The FullShot Documentary Workshop was established in 1988 as an independent documentary production team. At the time, documentary production was isolated from and unrecognized by Taiwanese society, which had been under martial law from 1949 to 1987. Amidst radical changes in the wave of democratization that followed, FullShot played a vital role in the development of Taiwanese documentaries that in turn stimulated the movement for public media. Their television documentary series Lights of the Human Heart (1990) is considered a masterpiece of Taiwanese television documentary. After its broadcast, FullShot created a mobile film workshop called the Community Documentary Filmmaker’s Training Program in 1991 in response to demand from young people wanting to try their hand at documentary filmmaking. The program was in contact with numerous organizations throughout Taiwan working to loosen constraints on film production. People from a variety of backgrounds—including social workers, the hearing impaired, environmental activists and indigenous people—learned from the program and released their own films. The workshop moved between Taipei, Hualien, Taichung and Kaohsiung every six months. In 1996, the company changed its name to the FullShot Communication Foundation, sponsoring aid and fundraising for the production of its members’ works.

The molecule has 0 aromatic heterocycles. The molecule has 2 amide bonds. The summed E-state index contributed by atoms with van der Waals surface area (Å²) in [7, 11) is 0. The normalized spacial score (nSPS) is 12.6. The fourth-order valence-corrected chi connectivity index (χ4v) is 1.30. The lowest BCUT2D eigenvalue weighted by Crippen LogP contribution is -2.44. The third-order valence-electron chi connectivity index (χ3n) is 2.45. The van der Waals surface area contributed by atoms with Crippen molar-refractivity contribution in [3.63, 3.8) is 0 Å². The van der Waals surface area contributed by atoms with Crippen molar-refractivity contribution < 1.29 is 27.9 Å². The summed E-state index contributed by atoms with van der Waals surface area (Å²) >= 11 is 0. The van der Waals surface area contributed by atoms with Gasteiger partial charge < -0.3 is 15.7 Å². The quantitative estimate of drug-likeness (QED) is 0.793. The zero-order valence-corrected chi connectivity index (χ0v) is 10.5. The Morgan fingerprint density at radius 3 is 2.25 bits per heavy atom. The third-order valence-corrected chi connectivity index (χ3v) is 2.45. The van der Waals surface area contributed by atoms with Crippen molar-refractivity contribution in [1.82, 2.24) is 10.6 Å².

At YIDFF ’99, FullShot and ‘Cinema Juku’ (led by film director Hara Kazuo) gathered in Yamagata for a special program entitled “Case Study: FullShot (Taiwan) and ‘Cinema Juku’ (Japan) / Spreading the Filmmaking Movement.” There, they held screenings of works by each production team and a discussion based on themes such as “Collaborative in Film / Film Collaborative” and “Popular Documentary Movements.”
Production Company, Source: FullShot Communication Foundation
A Taste of Plum
- 2004 / Mandarin, Taiwanese, Hakka / Color / Video / 142 min
Director, Editing: Kuo Hsiao-yun
Photography: Lin Le-shang, Yang Jong-ming